No offense to my good friend and fellow blogger Jasper Mirabile, who seems to love just about every national something or other day, but I’m generally not into those made-up celebrations.
That is, until one of those days allows me to learn something new. And when that knowledge is conveyed through the consumption of alcoholic beverages, well, Jasper, I’m right in your corner.
So, today, I write this in honor of National Beer Lovers Day, which will be celebrated on Sept. 7. I thought I’d use the occasion to drink some great beer!
Things got even better when it was suggested that I should explore the impact the beer glass has on the beer in your glass! Yes, much like wine and single malt scotches, when it comes to choosing your beer glass, size and shape matter.
“If you searched out the perfect glass for each beer you’re going to pour, that’s all you’d ever do. So, we narrowed it down a bit and use four basic glasses,” shared Jake Barnett, bar manager at Harry’s Country Club, which serves some 200 different beers.
I headed down to Harry’s with my good buddy Chad Tillman, a man who loves and studies beer. The plan was to drink each beer Barnett poured in the right glass and then the same beer in the wrong glass to see if there was a discernible difference.
Harry’s uses four basic glasses: a roadhouse glass, which is small and round; a shaker pint glass, which most of us think of as a classic pint glass; a tulip glass, which has a wide circumference meant to emphasize a beer’s aromatics; and a good ole’ fashioned beer mug.
Barnett also pulled out a brandy snifter, a Bordeaux-style wine glass, and a special Spiegelau glass designed for India pale ales. Barnett selected seven beers for the seven glasses.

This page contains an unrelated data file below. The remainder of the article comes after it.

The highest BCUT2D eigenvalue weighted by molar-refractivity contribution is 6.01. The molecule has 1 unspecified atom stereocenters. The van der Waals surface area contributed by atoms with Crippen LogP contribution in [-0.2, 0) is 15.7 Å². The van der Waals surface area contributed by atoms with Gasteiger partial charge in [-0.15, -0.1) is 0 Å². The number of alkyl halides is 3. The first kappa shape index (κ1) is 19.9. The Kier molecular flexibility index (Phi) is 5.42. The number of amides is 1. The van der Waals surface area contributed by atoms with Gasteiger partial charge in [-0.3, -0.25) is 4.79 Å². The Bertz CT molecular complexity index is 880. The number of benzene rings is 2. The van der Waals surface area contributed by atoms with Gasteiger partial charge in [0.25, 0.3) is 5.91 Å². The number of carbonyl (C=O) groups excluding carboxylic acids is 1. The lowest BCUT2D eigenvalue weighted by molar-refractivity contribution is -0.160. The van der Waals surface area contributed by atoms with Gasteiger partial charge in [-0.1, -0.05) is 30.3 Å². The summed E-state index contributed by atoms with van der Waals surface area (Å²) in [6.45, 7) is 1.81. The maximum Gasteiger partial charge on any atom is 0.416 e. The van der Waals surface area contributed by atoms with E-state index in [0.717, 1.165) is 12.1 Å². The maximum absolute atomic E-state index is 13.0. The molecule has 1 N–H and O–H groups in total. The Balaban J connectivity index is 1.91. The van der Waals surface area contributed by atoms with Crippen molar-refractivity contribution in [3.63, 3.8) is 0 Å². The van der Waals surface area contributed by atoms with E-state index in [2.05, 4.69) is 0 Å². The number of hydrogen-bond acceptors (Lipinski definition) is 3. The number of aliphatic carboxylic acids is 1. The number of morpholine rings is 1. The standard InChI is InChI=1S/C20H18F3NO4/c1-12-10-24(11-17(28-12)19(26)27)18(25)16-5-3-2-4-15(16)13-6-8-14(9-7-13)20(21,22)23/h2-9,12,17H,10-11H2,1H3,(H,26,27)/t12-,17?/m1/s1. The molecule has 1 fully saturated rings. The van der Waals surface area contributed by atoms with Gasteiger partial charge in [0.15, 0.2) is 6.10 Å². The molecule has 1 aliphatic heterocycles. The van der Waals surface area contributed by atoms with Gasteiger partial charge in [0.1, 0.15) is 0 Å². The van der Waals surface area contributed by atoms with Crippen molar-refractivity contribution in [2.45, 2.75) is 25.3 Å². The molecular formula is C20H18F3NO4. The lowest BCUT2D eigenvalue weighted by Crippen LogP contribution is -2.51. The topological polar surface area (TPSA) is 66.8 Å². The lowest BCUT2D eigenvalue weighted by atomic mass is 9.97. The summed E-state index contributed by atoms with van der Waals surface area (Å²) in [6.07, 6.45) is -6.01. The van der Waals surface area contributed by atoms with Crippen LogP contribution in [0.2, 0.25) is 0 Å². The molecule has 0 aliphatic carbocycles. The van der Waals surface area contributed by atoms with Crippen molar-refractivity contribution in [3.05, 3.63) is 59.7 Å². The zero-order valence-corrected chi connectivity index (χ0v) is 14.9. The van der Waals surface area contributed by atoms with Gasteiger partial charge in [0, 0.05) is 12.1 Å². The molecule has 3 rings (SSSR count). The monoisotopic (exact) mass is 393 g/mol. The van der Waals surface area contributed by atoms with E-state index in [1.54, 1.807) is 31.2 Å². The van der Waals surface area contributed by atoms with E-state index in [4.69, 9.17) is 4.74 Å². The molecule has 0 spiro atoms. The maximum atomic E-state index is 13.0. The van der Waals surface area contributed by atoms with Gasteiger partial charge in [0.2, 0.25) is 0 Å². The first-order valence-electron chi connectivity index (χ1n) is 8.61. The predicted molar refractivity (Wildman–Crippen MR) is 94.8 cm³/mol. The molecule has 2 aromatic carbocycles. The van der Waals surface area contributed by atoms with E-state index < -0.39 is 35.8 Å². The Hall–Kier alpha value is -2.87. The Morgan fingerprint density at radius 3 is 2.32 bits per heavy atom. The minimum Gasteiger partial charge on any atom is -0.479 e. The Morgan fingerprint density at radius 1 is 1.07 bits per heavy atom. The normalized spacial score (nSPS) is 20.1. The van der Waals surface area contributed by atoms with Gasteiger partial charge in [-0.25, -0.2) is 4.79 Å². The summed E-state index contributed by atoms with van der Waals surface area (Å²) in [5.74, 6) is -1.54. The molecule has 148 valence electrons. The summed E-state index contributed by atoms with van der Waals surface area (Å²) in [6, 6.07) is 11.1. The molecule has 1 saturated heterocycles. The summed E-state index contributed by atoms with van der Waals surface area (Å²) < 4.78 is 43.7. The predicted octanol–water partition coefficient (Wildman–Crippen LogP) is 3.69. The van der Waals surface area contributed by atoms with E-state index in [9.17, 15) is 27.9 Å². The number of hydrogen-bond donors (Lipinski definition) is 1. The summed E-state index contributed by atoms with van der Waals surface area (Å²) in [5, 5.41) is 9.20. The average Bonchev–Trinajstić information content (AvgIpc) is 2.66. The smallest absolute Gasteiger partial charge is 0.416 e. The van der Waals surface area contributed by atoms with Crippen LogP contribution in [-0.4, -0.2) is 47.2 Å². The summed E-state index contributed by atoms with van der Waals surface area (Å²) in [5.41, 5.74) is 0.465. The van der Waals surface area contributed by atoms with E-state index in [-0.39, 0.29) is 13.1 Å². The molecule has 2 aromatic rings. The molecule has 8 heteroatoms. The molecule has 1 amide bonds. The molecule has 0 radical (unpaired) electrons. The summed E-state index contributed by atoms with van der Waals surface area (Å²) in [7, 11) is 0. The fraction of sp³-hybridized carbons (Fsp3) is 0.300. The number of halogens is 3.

A Reissdorf Kolsch was poured in the roadhouse glass, which emphasized the beer’s light, crisp refreshing style. It was a very good match that became much less so when the kolsch was in a shaker pint. The wider rim of the pint glass put more of an emphasis on the beer’s nose — not its strong point.
“The pint glass just doesn’t do the kolsch any favors,” Barnett added. He was right.
A Harviestoun Old Engine Oil Black Ale was next. It was terrific in the pint glass, which emphasized the beer’s creamy, toasty notes. With a smaller glass, or a less aggressive pour, meaning less head, those characteristics were much more muted.
My favorite beer of the tasting, a Saison Dupont, followed. It was presented in a tulip glass, which allowed for easy swirling to enhance the aromas of the saison. A brandy snifter or the Bordeaux wine glass would also do the trick. Not so much the other glass styles.
Next came that specialized Spiegelau IPA glass, which has what Barnett called “nucleation points” at the bottom of the glass. They’re basically grooves designed to refresh the beer, in this case, a Hop Notch IPA, with each sip.
“When I first saw this glass, I thought it was just a marketing gimmick, but when I tasted an IPA in this glass, I realized it was doing exactly what it was supposed to do. It’s the perfect glass for an IPA,” Barnett explained.
Conversely, when the Hop Notch was poured in a tulip glass, much of the beer’s aromas, and quite a bit of its hoppiness, were lacking. And so it went with each beer and each glass.
The Coniston Bluebird Bitter was great in a mug but had a lot less life in a tulip glass. The Prairie Birthday Bump, a massive, high octane beer, was a terrific sipper in a snifter, but rather ordinary in a pint glass. And the Rochefort Trappist Belgium Ale was absolutely stunning in a Bordeaux glass and clearly stunted in a roadhouse glass.
“You can get as geeky as you want to with beer glasses,” Barnett mused. “but most people aren’t going to have six or seven types of beer glasses on hand. Still, they should know that a classic Bordeaux-style wine glass is great with a lot of beers, so they can do double duty.”
There’s no doubt your choice of beer glass will influence the flavors and aromas of the beer you consume. Does that mean I’m going to start a collection of beer glasses to accommodate by choice of suds?
Probably not. But I’m much more likely to make the right beer glass choice when I have a choice. And more knowledge is never a bad thing, right?
Happy National Beer Lovers Day! Prost!